What Is the Birth-Death Ratio?
The birth-death ratio seeks to calculate the net number of jobs generated from newly started businesses (births) and business closings (deaths). Birth-death figures are published by the Bureau of Labor Statistics (BLS) and are used to improve the estimates of its monthly Current Employment Statistics (CES) survey.
- The birth-death ratio seeks to calculate the net number of jobs generated from newly started businesses (births) and business closings (deaths).
- The figures are published by the Bureau of Labor Statistics (BLS) and are used to improve the estimates of its monthly Current Employment Statistics (CES) survey.
- The birth-death ratio was created because the CES sample fails to fully capture the significant chunk of employment growth generated from new firms.
Understanding the Birth-Death Ratio
Approximately 142,000 businesses and government agencies are sampled for the CES survey every month, representing about one-third of all nonfarm payroll employees.
The problem is that new firms, a key source of employment growth, tend to fall off the radar. The BLS recognizes that its sample-based estimates fail to fully capture the entrepreneurial environment because there is a time lag between when a company opens for business and when it becomes available for sampling.
Given this conundrum, the bureau opted to make certain adjustments, employing a statistical model to estimate jobs lost or created by bankruptcies or new business formations.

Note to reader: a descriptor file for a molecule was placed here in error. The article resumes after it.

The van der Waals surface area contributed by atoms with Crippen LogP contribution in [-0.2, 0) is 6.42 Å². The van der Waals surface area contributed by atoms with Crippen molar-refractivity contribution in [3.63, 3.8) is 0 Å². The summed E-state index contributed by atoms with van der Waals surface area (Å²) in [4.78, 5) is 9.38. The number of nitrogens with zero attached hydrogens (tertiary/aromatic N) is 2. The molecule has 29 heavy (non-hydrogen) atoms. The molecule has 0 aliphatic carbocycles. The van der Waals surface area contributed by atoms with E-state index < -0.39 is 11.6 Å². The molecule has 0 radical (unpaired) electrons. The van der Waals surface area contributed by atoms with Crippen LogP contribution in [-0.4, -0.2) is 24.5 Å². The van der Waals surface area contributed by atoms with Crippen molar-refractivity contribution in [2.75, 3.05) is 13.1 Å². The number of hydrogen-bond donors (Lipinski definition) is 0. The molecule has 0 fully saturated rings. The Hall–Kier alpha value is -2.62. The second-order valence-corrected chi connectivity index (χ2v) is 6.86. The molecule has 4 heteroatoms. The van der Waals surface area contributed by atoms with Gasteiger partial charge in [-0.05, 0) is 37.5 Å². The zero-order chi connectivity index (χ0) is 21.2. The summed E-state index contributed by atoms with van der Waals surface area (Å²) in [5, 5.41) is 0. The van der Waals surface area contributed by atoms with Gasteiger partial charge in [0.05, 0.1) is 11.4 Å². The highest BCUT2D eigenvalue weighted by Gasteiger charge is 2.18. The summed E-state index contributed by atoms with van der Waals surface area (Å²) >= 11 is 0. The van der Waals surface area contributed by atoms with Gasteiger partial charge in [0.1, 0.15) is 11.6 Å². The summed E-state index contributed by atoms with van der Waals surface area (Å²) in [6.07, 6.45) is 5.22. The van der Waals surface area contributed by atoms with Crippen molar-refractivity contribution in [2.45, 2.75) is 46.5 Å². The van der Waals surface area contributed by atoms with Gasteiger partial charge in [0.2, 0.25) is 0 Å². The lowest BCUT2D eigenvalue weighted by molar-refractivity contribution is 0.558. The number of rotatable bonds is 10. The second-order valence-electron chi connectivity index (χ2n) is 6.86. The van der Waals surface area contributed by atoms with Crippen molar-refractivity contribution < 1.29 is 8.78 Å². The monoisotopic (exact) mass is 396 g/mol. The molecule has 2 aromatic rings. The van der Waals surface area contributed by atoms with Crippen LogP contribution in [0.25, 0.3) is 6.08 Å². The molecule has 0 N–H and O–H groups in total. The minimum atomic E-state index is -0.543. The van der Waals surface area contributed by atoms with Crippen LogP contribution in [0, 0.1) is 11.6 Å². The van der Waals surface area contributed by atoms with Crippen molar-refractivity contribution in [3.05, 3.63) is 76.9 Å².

Former President Ronald Reagan reportedly pushed the BLS to introduce the birth-death ratio adjustment after complaining that its employment data was overlooking the number of new jobs his administration had helped to create.
The BLS' methodology is made up of two components. First, job losses caused by business deaths are excluded from samples to offset missing employment gains from business births.
The bureau then completes the process and fills in any blanks. The bureau draws on birth and death real business data over the past five years using an auto-regressive integrated moving average (ARIMA) time series model. In 2011, the BLS began applying the birth-death ratio to its CES survey more frequently, forecasting on a quarterly basis instead of annually.
Criticisms of the Birth-Death Ratio
The BLS' model-based approach has attracted plenty of scrutiny. A major criticism of the birth-death ratio is that the reported net gain/loss in jobs often becomes inaccurate at turning points in a business cycle. If companies that were in the sample suddenly stop reporting their employment data, does that mean they went out of business or that they just failed to report on time?
This is estimated statistically using historical data. However, if the economy has just entered a severe recession, a higher than average number of companies will be going out of business, the historical data may provide an inaccurate estimate. It may underestimate the number of companies going out of business and the number of jobs being created.
These concerns are reflected in its patchy track record. The birth-death ratio generally has a reputation for overestimating new business job creation when the economy is slowing and underestimating it at the beginning of a recovery.
On its website, the BLS admits its technique is not without flaws. BLS notes that it "assumes a predictable continuation of historical patterns and relationships and therefore is likely to have some difficulty producing reliable estimates at economic turning points or during periods when there are sudden changes in trend."